In the login screen, select REG -> A1/A2/A3 or ST1 or Declarant select (form) and start filling the form with the details.

 No offline form for registration - There is no offline tool available currently for registration, through which registration can be filled and uploaded directly to the database. Form for registration has to be filled online only.

1.3-2 Departmental officer can file Registration forms on behalf of assessee

The range Superintendent can file a Registration on behalf of user if user desires so. The Superintendent has rights of filing the A1/A2/A3 or ST1 and ‘Non Assessee’ forms. If user is not able to file the registration through the ‘Assessee interface’, then user can contact the range officer for filing the registration on behalf of user.

1.3-3 Details required for filling registration application

Some of the details you should have are

-         • PAN

-         • Details of authorised signatories and all partners/directors/trustees etc.

-         • Details of Bank account numbers

-          Details of registration numbers under Companies Act, Sales Tax Act, IEC code etc.

-         • Details of goods /raw materials used.

 Mandatory fields in the forms - Only those fields marked with asterisk (“*”) in ACES application are mandatory fields and the same are to be filled before proceeding further.

 Registration without PAN - Though ACES has a PAN based registration process, if an assessee does not have PAN, he can still register with a Temporary Registration Number.

 Selection of Commissionerate/Division and Range in respective dropdown menu - Once you identify the Commissionerate name and select it, you can select the Division/Range from the list of Divisions/ranges which is fetched by the system when the page gets refreshed.

 1.3-4 Selection of the category of Taxable Service

To select the services for which you want to register, in ST1 form, click on the Search button with the magnifying glass. A list of services will be displayed in which the checkboxes on the left of the required services can be ticked to select them.

 Add/delete Services - In case where the activities undertaken by the user falls under different categories, he can select all the relevant services from the search list and add it to the relevant column. After adding, if he wants to delete any services selected, he can delete selecting its check box and then pressing Delete button.

 Next and save buttons - If there are more than one page in the form say A1 Form, then “Next” button is used to navigate to next page. In case of single page Form, Save button allows user to go to confirmation page.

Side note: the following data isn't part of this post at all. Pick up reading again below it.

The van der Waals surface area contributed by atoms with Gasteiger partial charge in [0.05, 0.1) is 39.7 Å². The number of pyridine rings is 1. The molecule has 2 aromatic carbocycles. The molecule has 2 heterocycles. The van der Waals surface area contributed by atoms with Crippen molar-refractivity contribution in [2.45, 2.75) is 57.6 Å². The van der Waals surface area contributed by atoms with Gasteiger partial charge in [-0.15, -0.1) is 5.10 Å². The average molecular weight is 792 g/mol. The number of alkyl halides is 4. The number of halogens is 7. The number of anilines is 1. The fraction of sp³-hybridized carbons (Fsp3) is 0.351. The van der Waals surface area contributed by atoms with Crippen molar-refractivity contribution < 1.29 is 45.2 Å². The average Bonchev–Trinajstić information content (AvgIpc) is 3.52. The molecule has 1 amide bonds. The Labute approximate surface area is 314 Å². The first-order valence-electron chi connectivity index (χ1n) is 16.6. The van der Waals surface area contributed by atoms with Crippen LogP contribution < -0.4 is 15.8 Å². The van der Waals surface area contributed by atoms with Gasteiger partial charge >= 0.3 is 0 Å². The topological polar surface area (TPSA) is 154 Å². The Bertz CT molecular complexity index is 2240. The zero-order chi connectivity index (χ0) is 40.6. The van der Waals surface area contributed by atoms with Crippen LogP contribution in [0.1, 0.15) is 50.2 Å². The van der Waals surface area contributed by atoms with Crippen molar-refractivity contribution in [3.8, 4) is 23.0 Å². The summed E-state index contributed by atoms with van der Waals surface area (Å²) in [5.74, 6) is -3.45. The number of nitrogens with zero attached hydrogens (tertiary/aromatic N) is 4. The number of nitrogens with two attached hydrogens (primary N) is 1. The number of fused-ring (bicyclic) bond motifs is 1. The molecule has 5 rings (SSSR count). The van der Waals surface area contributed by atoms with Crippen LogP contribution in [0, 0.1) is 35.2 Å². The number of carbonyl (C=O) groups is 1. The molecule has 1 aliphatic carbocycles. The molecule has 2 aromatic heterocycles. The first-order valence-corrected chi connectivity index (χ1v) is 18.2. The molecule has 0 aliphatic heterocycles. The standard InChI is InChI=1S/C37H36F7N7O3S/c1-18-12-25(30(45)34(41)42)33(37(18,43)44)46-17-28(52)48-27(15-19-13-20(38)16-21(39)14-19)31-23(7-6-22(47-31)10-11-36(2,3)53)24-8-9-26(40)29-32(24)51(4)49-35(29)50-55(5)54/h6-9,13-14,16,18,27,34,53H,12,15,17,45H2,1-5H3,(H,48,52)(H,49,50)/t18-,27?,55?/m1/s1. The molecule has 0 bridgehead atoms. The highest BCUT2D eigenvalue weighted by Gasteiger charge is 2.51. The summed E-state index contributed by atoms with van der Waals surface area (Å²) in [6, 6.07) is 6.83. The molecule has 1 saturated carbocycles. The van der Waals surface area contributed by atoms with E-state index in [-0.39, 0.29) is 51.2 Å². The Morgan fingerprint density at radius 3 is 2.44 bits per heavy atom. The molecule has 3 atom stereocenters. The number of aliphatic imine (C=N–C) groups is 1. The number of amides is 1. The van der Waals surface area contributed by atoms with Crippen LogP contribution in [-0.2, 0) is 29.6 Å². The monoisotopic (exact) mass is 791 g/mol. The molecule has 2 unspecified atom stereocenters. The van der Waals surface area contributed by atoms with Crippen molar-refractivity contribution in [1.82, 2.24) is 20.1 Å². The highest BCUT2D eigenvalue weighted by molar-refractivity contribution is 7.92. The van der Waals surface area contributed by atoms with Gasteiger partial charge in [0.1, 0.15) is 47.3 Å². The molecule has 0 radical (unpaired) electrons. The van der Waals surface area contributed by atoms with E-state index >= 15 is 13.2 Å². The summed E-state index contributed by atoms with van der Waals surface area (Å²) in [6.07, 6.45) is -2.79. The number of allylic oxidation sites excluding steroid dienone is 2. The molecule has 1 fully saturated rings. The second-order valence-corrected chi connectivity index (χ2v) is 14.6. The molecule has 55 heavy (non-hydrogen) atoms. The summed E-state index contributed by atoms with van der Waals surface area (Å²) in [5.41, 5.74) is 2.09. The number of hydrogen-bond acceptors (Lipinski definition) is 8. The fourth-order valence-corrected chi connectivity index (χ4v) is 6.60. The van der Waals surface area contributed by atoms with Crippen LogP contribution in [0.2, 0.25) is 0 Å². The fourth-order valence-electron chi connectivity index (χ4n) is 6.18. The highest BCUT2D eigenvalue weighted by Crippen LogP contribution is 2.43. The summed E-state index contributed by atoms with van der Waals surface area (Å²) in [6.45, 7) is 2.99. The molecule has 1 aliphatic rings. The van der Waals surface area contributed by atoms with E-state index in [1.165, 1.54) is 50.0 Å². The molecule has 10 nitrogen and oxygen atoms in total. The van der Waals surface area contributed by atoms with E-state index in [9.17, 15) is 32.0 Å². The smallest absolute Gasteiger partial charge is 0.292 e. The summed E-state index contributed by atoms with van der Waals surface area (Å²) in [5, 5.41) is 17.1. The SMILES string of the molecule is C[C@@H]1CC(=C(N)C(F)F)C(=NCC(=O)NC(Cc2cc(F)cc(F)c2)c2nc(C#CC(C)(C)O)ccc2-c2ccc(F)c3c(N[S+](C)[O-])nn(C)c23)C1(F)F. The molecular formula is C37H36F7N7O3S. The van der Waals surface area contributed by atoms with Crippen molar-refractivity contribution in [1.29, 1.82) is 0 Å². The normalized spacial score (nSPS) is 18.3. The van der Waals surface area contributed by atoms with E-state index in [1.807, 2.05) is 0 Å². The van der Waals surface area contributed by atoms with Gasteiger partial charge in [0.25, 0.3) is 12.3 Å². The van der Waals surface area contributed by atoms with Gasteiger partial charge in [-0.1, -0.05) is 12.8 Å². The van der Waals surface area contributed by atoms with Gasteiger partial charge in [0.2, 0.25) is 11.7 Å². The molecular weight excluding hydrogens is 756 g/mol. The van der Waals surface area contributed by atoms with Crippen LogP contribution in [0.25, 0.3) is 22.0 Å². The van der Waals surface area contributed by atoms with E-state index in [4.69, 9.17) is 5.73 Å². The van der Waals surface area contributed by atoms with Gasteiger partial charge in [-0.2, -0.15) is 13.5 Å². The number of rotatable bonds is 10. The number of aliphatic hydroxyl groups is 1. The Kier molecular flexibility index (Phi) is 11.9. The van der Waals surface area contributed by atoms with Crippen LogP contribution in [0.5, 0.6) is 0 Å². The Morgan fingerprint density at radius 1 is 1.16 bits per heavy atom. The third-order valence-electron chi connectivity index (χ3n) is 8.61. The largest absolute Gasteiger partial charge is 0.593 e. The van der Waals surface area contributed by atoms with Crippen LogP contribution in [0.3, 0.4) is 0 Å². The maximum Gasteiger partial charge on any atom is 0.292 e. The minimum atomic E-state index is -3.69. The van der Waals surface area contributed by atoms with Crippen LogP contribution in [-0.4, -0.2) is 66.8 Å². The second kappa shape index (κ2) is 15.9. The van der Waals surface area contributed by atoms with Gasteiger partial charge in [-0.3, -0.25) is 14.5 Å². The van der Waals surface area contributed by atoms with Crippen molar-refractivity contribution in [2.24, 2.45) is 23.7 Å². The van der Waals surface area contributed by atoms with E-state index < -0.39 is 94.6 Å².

1.3-5 Modifying the page of the form before submission

You can make changes in the previous pages. In case of multi page forms, you can navigate through “Previous” button and can make changes. You can also click on “Modify“ button on the confirmation page, which will take you to the first page of the form to modify the contents.

 Difference between ‘SAVE’ and ‘SUBMIT’ buttons - Clicking on the “Save” button makes the system display the confirmation screen where user can verify the details already entered by him in all previous pages before submission and change if required. Clicking on the “Submit” button user’s request gets submitted for further processing and takes the user to acknowledgement page.

 No provision to save the Registration details while filing the A1/A2/A3 or Declarant forms - The Registration details cannot be expressly saved midway/partially by the user while filing. However, the details of data already entered in the various screens of the form will be made available for further correction to the user (provided he has not pressed the ‘CANCEL’ button) if there is a sudden disconnection midway. After submission of the form online, the user can see/take a printout of the submitted application. No corrections are possible after submission.

 1.3-6 Enclosures to be furnished along with the registration form

There is no need to furnish any enclosures while filing the registration form online. However, in the case of Service Tax certain documents as mentioned in the system generated acknowledgement are required to be submitted within the stipulated time with the Superintendent.

1.3-7 Acknowledgement for registration

After successful submission of the form, an acknowledgement appears which confirms the submission. A unique number appears on this page which is the Registration Number and can be noted for future references.

1.3-8 Coding of registration number

 Registration number is of 15 digits.

In ACES, the registration structure will be as follows – First 10 digits – PAN, 11-12 digit - EM/ED/SD, 13-15 digit - Alpha-Numeric.

Earlier (existing) registration numbering is as follows - First 10 digits – PAN, 11th and 12th digits - ‘XM’ for Manufacturers, ‘XD’ for dealers (Central Excise) and ‘ST’ for service tax. Last three digits are serial numbers (in case of multi-unit registrations).

1.3-9 Processing of Registration Form in the department

After the successful submission of the form on ACES, the application Form goes to AC/DC (having the range of assessee in his jurisdiction) in case of Central Excise and to Superintendent (Range) in the case of Service Tax for Generation of Registration Certificate (RC).